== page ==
Ashfaque Choudhury: The banking sector in Bangladeshis is facing numerous challenges and needs to improve considerably.
According to analysts despite having a large population and a rapidly growing economy, the banking sector needs to catch up to its neighboring countries.
The industry is still largely dependent on manual processes, which are slow, prone to errors, and not very customer-friendly. As a result, customers often opt for non-banking financial institutions, which offer digital services that are faster and more convenient.
The country’s poor infrastructure makes it difficult for the banking sector to reach rural areas, meaning that a large portion of the population needs help accessing banking services, hindering the industry’s growth.
End of last year, eleven banks collectively faced a capital shortfall of Tk 32,606 crore, highlighting their fragile health caused by years of irregularities.
The banks are Bangladesh Krishi Bank, Agrani Bank, Rupali, Janata, Sonali, Rajshahi Krishi Unnayan Bank, BASIC Bank, National Bank, ICB Islamic Bank, Bangladesh Commerce Bank, and Padma Bank.
Corruption perpetrated at the banks is mainly responsible for the significant capital shortfall, said the analysts.
As of September, Bangladesh Krishi Bank had the highest amount shortfall of Tk 13,491 crore among the 11 lenders, data from the Bangladesh Bank showed.
State-run Agrani’s shortfall stood at Tk 2,851 crore. It was Tk 2,390 crore for state-run Rupali and Tk 2,300 crore for another government-owned Janata Bank. The shortfall led analysts to call on the central bank to take immediate measures to address the problem sending a negative signal to the international community and local businesspeople that the banking sector is weakening.
“The large capital shortfall gives a negative signal to foreign banks. So, the country’s image is taking a hit,” said Ahsan H Mansur, executive director of the Policy Research Institute of Bangladesh.
He blamed financial corruption and the higher ratio of classified loans for the shortfall.
The number of default loans in the banking sector increased substantially in December. Default loans at 60 banks operating in Bangladesh surged to a record Tk 134,396 crore in last year, accounting for 9.36 percent of the total outstanding loans of Tk 1,436,200 crore in the banking system. A year earlier, the ratio was 8.12 percent.
The capital base also eroded in September compared to December 2021 as the capital adequacy ratio (CAR) shrank to 11.01 percent in contrast to 11.08 percent.
The CAR, also known as the capital-to-risk-weighted assets ratio, measures a bank’s financial strength by using its capital and assets to protect depositors and promote the stability and efficiency of economic systems worldwide.
The capital base of the banking industry in Bangladesh is also weaker than its peer countries in South Asia, according to BB’s Financial Stability Report.
In 2021, banks in Pakistan maintained a capital adequacy ratio of 18.7 percent, 16.5 percent in Sri Lanka, and 16.6 percent in India.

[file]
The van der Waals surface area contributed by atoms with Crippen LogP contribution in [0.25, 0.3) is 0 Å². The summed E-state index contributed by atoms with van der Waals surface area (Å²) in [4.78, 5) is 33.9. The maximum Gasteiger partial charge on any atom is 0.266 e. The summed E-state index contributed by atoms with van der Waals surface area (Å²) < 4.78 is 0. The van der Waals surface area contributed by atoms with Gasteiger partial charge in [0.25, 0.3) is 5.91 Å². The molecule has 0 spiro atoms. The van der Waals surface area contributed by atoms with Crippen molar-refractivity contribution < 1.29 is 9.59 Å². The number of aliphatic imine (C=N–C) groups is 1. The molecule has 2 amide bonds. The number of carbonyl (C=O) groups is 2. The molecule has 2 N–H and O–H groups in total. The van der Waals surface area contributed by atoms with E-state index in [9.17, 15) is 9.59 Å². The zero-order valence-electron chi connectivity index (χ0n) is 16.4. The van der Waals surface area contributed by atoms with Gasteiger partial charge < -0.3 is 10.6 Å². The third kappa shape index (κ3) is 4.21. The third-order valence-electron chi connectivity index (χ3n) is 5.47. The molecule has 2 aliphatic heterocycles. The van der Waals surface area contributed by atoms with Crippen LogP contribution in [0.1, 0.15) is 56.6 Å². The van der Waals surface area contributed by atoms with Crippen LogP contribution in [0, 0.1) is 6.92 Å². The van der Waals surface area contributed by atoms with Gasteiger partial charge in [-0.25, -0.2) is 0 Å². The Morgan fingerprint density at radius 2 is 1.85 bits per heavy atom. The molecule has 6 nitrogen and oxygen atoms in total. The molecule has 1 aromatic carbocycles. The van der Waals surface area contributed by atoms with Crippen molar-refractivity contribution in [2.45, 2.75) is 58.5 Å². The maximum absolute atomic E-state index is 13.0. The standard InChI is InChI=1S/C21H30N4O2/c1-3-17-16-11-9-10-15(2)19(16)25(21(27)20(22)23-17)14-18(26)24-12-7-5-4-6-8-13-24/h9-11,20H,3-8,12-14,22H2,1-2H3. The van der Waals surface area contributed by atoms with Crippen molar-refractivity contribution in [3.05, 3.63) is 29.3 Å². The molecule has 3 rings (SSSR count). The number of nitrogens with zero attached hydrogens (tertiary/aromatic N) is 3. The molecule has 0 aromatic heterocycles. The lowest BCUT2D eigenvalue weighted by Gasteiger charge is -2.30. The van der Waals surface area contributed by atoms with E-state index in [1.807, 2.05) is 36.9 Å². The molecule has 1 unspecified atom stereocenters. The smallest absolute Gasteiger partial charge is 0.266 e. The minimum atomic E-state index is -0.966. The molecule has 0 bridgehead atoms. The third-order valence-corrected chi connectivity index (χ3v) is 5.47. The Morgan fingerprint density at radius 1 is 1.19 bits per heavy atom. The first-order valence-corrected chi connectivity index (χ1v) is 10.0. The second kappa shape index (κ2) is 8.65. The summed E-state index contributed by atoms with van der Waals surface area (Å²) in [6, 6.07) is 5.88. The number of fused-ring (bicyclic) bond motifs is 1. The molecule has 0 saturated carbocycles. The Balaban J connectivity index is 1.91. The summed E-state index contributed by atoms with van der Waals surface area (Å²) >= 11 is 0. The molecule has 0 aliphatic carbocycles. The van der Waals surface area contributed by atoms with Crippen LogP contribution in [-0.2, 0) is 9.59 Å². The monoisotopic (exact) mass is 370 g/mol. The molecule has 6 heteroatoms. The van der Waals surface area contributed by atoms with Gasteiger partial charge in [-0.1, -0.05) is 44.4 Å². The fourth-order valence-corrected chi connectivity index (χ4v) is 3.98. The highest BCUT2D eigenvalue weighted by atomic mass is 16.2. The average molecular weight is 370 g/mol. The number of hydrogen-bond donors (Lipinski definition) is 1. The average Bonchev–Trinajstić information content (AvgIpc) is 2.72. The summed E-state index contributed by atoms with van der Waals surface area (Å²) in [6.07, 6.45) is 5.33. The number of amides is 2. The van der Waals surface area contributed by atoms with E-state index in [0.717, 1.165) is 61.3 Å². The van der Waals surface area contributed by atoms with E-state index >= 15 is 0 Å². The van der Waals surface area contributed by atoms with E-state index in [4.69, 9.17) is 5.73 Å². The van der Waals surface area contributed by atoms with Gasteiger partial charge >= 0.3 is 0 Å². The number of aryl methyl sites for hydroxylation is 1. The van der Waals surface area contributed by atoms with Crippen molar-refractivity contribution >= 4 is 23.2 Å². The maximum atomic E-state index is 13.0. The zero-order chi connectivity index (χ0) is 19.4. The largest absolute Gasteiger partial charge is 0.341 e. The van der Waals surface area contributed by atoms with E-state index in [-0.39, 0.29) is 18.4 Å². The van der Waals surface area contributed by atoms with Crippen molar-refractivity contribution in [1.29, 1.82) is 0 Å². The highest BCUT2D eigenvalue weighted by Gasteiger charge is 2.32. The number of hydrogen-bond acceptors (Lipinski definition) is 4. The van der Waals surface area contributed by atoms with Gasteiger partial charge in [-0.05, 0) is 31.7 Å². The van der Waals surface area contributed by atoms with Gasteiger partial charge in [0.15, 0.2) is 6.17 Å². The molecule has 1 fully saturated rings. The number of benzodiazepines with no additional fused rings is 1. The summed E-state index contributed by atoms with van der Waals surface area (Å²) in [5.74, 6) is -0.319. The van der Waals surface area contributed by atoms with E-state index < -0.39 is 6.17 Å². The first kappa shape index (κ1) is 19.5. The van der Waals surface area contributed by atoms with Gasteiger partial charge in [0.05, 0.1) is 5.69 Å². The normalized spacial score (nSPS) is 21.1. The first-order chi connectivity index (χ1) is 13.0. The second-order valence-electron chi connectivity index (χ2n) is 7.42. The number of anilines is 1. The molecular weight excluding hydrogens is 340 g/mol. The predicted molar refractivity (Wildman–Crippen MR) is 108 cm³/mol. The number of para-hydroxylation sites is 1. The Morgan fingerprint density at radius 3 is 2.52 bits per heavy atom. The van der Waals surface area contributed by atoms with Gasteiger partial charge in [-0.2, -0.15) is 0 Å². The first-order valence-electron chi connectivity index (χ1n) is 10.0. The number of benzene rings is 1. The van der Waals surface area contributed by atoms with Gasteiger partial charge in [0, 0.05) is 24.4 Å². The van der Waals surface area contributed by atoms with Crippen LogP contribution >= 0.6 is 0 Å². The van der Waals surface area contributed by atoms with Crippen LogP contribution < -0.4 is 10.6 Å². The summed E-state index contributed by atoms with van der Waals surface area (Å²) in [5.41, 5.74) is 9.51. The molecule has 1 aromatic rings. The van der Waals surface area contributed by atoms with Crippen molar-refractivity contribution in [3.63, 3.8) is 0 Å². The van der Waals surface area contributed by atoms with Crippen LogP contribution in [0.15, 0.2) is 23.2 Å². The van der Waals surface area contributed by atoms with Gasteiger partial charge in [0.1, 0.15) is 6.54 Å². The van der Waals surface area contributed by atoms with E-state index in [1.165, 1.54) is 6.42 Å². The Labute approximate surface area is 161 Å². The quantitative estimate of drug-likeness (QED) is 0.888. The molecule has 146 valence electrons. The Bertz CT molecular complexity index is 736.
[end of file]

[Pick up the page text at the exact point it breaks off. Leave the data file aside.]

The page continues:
“If a bank faces a capital shortfall, its capacity to absorb shocks erodes,” said Mansur, a former International Monetary Fund official.
“The central bank should take immediate measures to strengthen the capital base of the banks.”
Fahmida Khatun, executive director of the Centre for Policy Dialogue, pointed out that the central bank had earlier injected a large amount of capital into the banks, but to no avail.
“A lack of corporate governance is the main problem for the capital shortfall. If scams continue unabated, the capital shortfall position will not improve,” she said.
To strengthen the capital base, the BB took the initiative to implement the Basel III guidelines by 2019.
Basel III is an internationally agreed set of measures developed by the Basel Committee on Banking Supervision in response to the global financial crisis of 2007-09 to improve regulations, supervision, and risk management within the banking sector.
As per a roadmap by BB in 2014, banks were supposed to raise the minimum CAR to 12.5 percent by December 2019 from 10 percent then, but the sector still needed to catch up.
Many industry insiders believe that the shortage of US dollars in the market has led to a decrease in foreign investment in Bangladesh, which is affecting the banking sector. Many foreign investors are hesitant to invest in the country due to the uncertainty caused by the dollar crunch.
The insiders also said that the shortage of US dollars has made it difficult for Bangladesh banks to carry out international transactions, as they need access to foreign currency to pay foreign suppliers and customers. The crunch has led to reduced exports as the banks need help to provide the foreign currency that exporters need to pay for raw materials and other inputs.
The dollar crunch in Bangladesh is affecting the country’s banking sector in several ways, including decreased foreign investment, increased borrowing costs, difficulty in international transactions, reduced exports, and inflated remittance costs.
The government and the central bank need to take measures to address the shortage of US dollars and stabilize the foreign exchange market otherwise the sector may face dire consequence.
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